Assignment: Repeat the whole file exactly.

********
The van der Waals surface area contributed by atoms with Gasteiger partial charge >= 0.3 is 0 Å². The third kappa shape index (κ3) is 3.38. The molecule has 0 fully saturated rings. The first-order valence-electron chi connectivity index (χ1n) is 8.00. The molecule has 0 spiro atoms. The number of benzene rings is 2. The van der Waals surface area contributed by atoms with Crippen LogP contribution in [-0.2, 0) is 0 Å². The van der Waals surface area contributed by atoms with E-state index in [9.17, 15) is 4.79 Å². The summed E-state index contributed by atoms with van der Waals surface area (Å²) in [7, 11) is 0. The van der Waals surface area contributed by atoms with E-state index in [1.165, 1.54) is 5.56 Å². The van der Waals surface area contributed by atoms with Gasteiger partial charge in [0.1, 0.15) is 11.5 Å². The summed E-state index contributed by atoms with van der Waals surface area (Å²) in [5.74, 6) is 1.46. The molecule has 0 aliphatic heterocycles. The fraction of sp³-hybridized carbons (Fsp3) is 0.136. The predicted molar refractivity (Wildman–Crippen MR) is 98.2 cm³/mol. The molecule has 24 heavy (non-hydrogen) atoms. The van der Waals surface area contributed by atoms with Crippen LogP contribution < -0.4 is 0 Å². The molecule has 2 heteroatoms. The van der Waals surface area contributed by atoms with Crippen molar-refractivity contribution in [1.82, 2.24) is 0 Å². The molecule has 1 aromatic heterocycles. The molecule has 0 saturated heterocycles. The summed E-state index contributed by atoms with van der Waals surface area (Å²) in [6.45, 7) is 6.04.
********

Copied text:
The van der Waals surface area contributed by atoms with Gasteiger partial charge >= 0.3 is 0 Å². The third kappa shape index (κ3) is 3.38. The molecule has 0 fully saturated rings. The first-order valence-electron chi connectivity index (χ1n) is 8.00. The molecule has 0 spiro atoms. The number of benzene rings is 2. The van der Waals surface area contributed by atoms with Crippen LogP contribution in [-0.2, 0) is 0 Å². The van der Waals surface area contributed by atoms with E-state index in [9.17, 15) is 4.79 Å². The summed E-state index contributed by atoms with van der Waals surface area (Å²) in [7, 11) is 0. The van der Waals surface area contributed by atoms with E-state index in [1.165, 1.54) is 5.56 Å². The van der Waals surface area contributed by atoms with Gasteiger partial charge in [0.1, 0.15) is 11.5 Å². The summed E-state index contributed by atoms with van der Waals surface area (Å²) in [5.74, 6) is 1.46. The molecule has 0 aliphatic heterocycles. The fraction of sp³-hybridized carbons (Fsp3) is 0.136. The predicted molar refractivity (Wildman–Crippen MR) is 98.2 cm³/mol. The molecule has 24 heavy (non-hydrogen) atoms. The van der Waals surface area contributed by atoms with Crippen LogP contribution < -0.4 is 0 Å². The molecule has 2 heteroatoms. The van der Waals surface area contributed by atoms with Crippen molar-refractivity contribution in [1.82, 2.24) is 0 Å². The molecule has 1 aromatic heterocycles. The molecule has 0 saturated heterocycles. The summed E-state index contributed by atoms with van der Waals surface area (Å²) in [6.45, 7) is 6.04.